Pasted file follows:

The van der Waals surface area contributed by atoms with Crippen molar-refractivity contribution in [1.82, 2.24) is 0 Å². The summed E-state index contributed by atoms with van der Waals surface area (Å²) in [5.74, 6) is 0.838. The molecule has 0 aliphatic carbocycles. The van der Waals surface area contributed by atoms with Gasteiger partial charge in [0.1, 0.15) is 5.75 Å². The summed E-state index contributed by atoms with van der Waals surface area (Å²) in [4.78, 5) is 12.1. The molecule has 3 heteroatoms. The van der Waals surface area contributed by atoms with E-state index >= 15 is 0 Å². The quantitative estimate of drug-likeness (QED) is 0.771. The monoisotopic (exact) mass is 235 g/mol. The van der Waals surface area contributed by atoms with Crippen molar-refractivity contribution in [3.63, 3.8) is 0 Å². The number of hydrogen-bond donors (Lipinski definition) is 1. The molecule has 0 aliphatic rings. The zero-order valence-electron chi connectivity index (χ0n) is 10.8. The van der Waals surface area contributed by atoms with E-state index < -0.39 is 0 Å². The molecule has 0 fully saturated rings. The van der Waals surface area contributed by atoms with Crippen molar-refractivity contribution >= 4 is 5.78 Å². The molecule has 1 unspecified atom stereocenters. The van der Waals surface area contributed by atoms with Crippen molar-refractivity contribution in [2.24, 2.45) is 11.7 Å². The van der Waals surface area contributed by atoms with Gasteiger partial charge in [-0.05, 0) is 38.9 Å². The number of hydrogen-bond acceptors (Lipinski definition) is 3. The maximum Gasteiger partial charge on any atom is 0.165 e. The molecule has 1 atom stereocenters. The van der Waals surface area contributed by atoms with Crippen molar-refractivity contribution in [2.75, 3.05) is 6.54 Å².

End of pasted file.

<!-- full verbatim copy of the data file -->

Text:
The van der Waals surface area contributed by atoms with Crippen molar-refractivity contribution in [1.82, 2.24) is 0 Å². The summed E-state index contributed by atoms with van der Waals surface area (Å²) in [5.74, 6) is 0.838. The molecule has 0 aliphatic carbocycles. The van der Waals surface area contributed by atoms with Gasteiger partial charge in [0.1, 0.15) is 5.75 Å². The summed E-state index contributed by atoms with van der Waals surface area (Å²) in [4.78, 5) is 12.1. The molecule has 3 heteroatoms. The van der Waals surface area contributed by atoms with E-state index >= 15 is 0 Å². The quantitative estimate of drug-likeness (QED) is 0.771. The monoisotopic (exact) mass is 235 g/mol. The van der Waals surface area contributed by atoms with Crippen molar-refractivity contribution in [3.63, 3.8) is 0 Å². The number of hydrogen-bond donors (Lipinski definition) is 1. The molecule has 0 aliphatic rings. The zero-order valence-electron chi connectivity index (χ0n) is 10.8. The van der Waals surface area contributed by atoms with E-state index < -0.39 is 0 Å². The molecule has 0 fully saturated rings. The van der Waals surface area contributed by atoms with Crippen molar-refractivity contribution >= 4 is 5.78 Å². The molecule has 1 unspecified atom stereocenters. The van der Waals surface area contributed by atoms with Crippen molar-refractivity contribution in [2.24, 2.45) is 11.7 Å². The van der Waals surface area contributed by atoms with Gasteiger partial charge in [-0.05, 0) is 38.9 Å². The number of hydrogen-bond acceptors (Lipinski definition) is 3. The maximum Gasteiger partial charge on any atom is 0.165 e. The molecule has 1 atom stereocenters. The van der Waals surface area contributed by atoms with Crippen molar-refractivity contribution in [2.75, 3.05) is 6.54 Å².